Online Literary Criticism Collection
Sites about Hamlet
Hamlet, Prince of Denmark, needs to avenge his father’s murder; this is complicated by the fact that the murderer is his own uncle, who has married Hamlet’s mother (Gertrude). Hamlet eventually gets his revenge, but not before just about everyone dies.
Characters: Hamlet, Ophelia, Gertrude, Polonius, ghost of Hamlet’s father
Keywords: Denmark, play within a play, Oedipus complex
Critical sites about Hamlet
- Certain Speculations on Hamlet, the Calendar, and Martin Luther
- “This essay takes the view that Shakespeare linked the principal events in Hamletto particular holy days, and that the play’s first audiences could identify these holy days from cues in the text.” Special attention is paid to the possible relationship between Hamlet and the life and theology of Martin Luther.
- Contains: Content Analysis, Historical Context, Character Analysis
- Author: Steve Sohmer
- From: Early Modern Literary Studies 2.1 (1996): 5.1-51
- Hamlet and His Problems
- “T.S. Eliotï¿½s essay on Shakespeareï¿½s greatest tragic character in which he coined the famous doctrine of the ‘objective correlative.'”
- Contains: Character Analysis
- Author: T.S. Eliot
- From: The Sacred Wood: Essays on Poetry and Criticism 1922
- Hamlet Haven
- An online, annotated bibliography, featuring character studies and different interperative approaches.
- Contains: Plot Summary, Character Analysis, Historical Context, Content Analysis, Bibliography,
- Author: Harmonie Blankenship
- Access Restrictions:
- Hamlet’s Thoughts and Antics
- Essay draft which includes a response by Juliet Fleming.
- Author: Margreta de Grazia
- From: Early Modern Culture. Issue 2 (2001)
- Leading the Gaze: From Showing to Telling in Kenneth Branagh’s Henry V and Hamlet
- “Film studies have reached the conclusion that cinema merges the acts of showingand telling. This essay applies these theories to two of Kenneth Branagh’s screenadaptations Henry V (1989) and Hamlet (1996). Cinematic editing can shape spaceat will, create different levels of realities, and reorganize the succession of events intime. The moves and effects of the camera, by progressively revealing the people,the set or the action, add a time dimension to space. Cinematic narration defines anitinerary of the gaze, imposing a trajectory inside Shakespeare’s plays, until theplots seem to prevail over discourse.”
- Contains: Content Analysis,
- Author: Sarah Hatchuel
- From: Early Modern Literary Studies 6.1 (May, 2000): 3.1-22
- Making Mother Matter: Repression, Revision, and the Stakes of ‘Reading Psychoanalysis Into’ Kenneth Branagh’s Hamlet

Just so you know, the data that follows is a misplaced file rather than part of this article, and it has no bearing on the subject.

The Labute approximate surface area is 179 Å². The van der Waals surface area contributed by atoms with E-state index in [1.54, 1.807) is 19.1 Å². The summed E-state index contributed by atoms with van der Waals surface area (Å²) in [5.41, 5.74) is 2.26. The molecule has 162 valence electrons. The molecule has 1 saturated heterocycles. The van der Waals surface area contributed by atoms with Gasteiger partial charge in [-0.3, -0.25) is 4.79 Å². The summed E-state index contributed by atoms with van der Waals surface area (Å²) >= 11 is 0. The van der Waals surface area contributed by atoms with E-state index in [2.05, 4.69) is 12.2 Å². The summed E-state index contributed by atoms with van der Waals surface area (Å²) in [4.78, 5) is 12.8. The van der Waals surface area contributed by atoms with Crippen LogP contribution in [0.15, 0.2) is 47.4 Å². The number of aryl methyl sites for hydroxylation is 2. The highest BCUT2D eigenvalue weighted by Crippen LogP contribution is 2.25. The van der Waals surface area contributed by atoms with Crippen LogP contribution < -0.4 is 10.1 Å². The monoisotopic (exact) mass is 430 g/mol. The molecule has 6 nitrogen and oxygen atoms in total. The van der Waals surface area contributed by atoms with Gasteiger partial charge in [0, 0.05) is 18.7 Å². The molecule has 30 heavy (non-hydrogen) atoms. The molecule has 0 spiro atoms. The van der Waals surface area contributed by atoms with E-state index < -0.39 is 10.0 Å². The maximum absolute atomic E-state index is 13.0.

- “Hamlet’s peculiar bond with his mother has been the focus of numerousproductions of Shakespeare’s play on stage and screen. Influenced bypsychoanalysis, filmed versions of Hamlet in particular have emphasized the desirebetween sons and mothers and, in so doing, have uncannily reproduced the play’sown Oedipalized attachment to the maternal. Following Franco Zeffirelli’smother-centered film (1990), Kenneth Branagh attempts to break with this traditionin his self-proclaimed ‘non-Oedipal’ Hamlet (1996). Actively positioned againstpsychoanalysis, Branagh’s Hamlet avoids any representations of non-normativesexual desire, repressing the sexualized maternal body with a vengeance anddisplacing Hamlet’s desire onto his surrogate father, who offers ‘metal moreattractive’ for this Hamlet and, as we shall see, for Branagh himself. In so doing,Branagh’s adaptation actually becomes the most ‘symptomatic’ Hamlet film evermade, for it uses this performance as a screen both for projecting — and forcuring–what’s the matter with Branagh, namely, his Irish motherland, and hiscompromised Shakespearean credentials as a postcolonial subject.”
- Author: Lehmann, Courtney, and Lisa S. Starks.
- From: Early Modern Literary Studies 6.1 (May, 2000): 2.1-24
- Multiplicity of Meaning in the Last Moments of Hamlet
- An analysis of Shakespeare’s handling of the final moments of Hamlet’s life. Also provided are links to responses to this paper that were written by other Shakespeare scholars, and published in later issues of Connotations.
- Author: John Russell Brown
- From: Connotations: A Journal for Critical Debate 2.1 (1992): 16-33
- ‘Too Much in the (Black) Sun’: Hamlet’s First Soliloquy, A Kristevan View
- “It may appear to be sheer provocation to attempt a psychoanalytic reading of Shakespeare, be it Kristevan or other, in a decade placed under the rule of the New Historicism.”
- Contains: Content Analysis
- Author: Anny Crunelle-Vanrigh
- From: Renaissance Forum: An Electronic Journal of Early-Modern Literary and Historical Studies Autumn 1997; vol. 2 no. 2
- Keywords: psychoanalysis
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Last Updated Apr 29, 2013